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M10: Angry workers walk out across the country
In London, Westminster was a sea of pickets. 400 Unite health strikers and supporters marched across Westminster Bridge from St Thomas's hospital to attend a lunchtime rally. 700 strikers heard Mark Serwotka (PCS) and Len McCluskey (Unite).
RMT leader Bob Crow was applauded when he said: "We need the entire trade union movement to link up with the community and all hit by austerity" he urged. He finished with another much applauded call for the TUC general council to call general strike action.
Outside central London, at the Hackney Benefit Centre Amore explained: "I'm retiring on 1 June with that fantastic, 'gold-plated' civil service pension which does not add up to that much. But it's good to be going now. Carrying on until you're 68 is just too long."
At Settles Street NINO (national insurance number processing office) in Tower Hamlets, one manager who has been upgraded and given a £7 per week pay rise, decided to cross the picket line. "Now we know his price, it's pretty cheap", said one of the pickets.
At Belmarsh prison, 80 officers walked out. When the prison governor threatened disciplinary action, the 40 still working decided to walk out too.
Around 70 walked out at Brixton Prison. UCU and PCS members went to support them.
At Wormwood Scrubs prison, 97% of POA members due on duty didn't go in. All the prison vans were turned away so no prisoners were sent to the Crown and Magistrates courts.
UCU strikers on a picket line in Swansea on 10 May 2012 public sector workers' strike, photo Socialist Party Wales
In Swansea Socialist Party members visited picket lines at Singleton Hospital, the Pensions Centre, Land Registry, DVLA, Gower College and others.
There was pride at being part of a movement that has refused to buckle but also anger at the leadership of those unions that have held their members back, particularly Unison.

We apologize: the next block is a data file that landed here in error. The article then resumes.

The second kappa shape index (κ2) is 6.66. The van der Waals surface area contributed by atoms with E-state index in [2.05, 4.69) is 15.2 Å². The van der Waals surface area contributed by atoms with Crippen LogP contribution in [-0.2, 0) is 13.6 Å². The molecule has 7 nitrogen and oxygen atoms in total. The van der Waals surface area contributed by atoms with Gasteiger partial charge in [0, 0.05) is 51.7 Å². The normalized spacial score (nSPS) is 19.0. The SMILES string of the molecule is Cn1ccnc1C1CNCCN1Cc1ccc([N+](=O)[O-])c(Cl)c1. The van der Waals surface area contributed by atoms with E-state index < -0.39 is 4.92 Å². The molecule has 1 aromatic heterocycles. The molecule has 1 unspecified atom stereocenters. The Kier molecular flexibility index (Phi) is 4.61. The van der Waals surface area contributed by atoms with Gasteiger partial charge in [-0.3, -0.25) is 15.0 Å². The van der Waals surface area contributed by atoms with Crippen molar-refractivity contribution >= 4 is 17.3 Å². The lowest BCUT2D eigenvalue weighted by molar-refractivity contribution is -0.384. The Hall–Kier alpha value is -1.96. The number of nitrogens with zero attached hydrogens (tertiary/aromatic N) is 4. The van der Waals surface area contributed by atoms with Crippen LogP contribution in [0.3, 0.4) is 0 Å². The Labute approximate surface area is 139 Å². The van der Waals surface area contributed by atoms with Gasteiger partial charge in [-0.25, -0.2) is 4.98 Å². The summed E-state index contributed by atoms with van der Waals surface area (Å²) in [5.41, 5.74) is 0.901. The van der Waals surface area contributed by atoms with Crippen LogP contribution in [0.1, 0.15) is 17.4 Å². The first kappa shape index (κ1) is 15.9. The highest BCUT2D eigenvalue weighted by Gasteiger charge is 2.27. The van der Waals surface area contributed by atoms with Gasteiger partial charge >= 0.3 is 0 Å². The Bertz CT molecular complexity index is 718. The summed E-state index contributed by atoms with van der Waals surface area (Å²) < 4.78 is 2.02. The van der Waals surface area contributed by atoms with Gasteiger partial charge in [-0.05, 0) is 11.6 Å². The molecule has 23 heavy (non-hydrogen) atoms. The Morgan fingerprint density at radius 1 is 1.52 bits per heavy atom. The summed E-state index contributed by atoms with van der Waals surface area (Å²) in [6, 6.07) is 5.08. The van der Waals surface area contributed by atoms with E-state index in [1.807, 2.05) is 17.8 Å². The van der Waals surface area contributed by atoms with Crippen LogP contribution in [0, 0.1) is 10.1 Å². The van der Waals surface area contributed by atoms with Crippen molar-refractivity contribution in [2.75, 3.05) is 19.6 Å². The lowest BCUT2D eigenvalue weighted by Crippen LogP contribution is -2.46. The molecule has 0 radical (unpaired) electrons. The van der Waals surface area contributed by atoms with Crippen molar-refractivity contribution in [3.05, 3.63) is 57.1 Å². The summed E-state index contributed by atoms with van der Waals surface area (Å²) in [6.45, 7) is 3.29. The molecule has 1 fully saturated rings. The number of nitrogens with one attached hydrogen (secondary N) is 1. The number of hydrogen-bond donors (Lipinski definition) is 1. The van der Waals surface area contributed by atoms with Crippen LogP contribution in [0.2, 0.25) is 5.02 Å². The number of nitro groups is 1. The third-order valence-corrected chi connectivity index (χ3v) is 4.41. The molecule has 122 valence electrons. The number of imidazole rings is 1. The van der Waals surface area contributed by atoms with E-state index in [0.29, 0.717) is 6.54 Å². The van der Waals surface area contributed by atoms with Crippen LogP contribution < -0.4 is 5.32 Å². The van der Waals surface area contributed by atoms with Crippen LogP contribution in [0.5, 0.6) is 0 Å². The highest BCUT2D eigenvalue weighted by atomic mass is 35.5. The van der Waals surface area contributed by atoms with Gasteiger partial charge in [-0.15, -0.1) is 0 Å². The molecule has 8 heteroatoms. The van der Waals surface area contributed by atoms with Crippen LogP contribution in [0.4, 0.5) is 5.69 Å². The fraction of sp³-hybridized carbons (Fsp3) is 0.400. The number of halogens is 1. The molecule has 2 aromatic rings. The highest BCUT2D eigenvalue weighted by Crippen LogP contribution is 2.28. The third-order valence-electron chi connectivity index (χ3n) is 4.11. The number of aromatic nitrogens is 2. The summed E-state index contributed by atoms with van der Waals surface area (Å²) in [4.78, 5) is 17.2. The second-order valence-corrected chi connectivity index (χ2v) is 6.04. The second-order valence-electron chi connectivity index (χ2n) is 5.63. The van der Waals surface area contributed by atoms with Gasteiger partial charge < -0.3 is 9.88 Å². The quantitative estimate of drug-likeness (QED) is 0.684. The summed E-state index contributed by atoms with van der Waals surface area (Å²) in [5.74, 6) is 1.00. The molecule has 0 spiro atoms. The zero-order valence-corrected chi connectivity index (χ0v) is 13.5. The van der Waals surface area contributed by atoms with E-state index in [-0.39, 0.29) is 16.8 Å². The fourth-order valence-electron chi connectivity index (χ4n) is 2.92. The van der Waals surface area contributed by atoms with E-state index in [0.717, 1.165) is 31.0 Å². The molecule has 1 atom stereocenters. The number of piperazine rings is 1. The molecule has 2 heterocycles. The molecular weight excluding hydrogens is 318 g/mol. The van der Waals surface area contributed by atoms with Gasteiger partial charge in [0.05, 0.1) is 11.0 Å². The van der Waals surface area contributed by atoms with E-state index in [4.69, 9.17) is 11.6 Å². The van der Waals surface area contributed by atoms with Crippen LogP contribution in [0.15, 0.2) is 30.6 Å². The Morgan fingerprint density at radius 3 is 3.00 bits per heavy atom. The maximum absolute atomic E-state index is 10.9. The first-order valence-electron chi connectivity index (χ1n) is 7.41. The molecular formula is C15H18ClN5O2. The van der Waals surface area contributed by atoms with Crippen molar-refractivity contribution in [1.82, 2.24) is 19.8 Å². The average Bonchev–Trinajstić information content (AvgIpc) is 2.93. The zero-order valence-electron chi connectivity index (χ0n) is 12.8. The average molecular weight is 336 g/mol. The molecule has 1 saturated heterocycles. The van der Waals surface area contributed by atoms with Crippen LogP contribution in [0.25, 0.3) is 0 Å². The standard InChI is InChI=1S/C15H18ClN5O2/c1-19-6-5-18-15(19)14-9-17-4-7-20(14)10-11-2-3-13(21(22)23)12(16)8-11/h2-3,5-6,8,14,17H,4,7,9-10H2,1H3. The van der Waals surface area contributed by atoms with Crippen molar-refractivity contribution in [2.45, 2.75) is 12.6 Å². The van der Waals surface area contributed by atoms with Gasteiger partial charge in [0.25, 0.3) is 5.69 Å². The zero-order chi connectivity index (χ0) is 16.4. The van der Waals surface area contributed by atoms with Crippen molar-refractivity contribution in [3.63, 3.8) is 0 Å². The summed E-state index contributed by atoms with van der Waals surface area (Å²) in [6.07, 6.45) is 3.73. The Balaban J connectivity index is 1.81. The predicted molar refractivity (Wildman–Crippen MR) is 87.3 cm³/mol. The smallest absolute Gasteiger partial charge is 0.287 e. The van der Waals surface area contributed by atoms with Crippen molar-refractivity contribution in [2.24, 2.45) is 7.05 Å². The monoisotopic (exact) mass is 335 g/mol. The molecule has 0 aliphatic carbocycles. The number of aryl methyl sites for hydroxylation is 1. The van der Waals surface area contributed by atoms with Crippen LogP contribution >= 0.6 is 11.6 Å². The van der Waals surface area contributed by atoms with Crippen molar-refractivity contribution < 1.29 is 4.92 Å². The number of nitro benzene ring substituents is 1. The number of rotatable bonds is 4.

60,000 public sector workers in the North West region were on strike. 400 workers packed into a rally in Liverpool. Printers' spokesperson Terry O'Connor represented 160 workers who have been sacked by international printing conglomerate MMP. He said the workers were still determined to defend their conditions after 16 weeks of industrial action.
Liverpool TUSC mayoral candidate Tony Mulhearn thanked all PCS members and members of other unions who had given him magnificent support during his campaign.
Thousands of PCS union members on Wirral, working in Land Registry, Job Centre Plus, Child Support Agency, County and Magistrate courts and the Lady Lever Art Gallery, took strike action. PCS Land Registry Birkenhead branch had 22 pickets and supporters on the picket line.
There were around 100 on a Unite Health demo at Manchester Royal Infirmary, with the Unite members on strike at Central Manchester Foundation Trust joined by Unite members from other local hospitals and NHS Trusts. Unison members on their way into work, and patients at the hospital, joined the demonstration to show their support.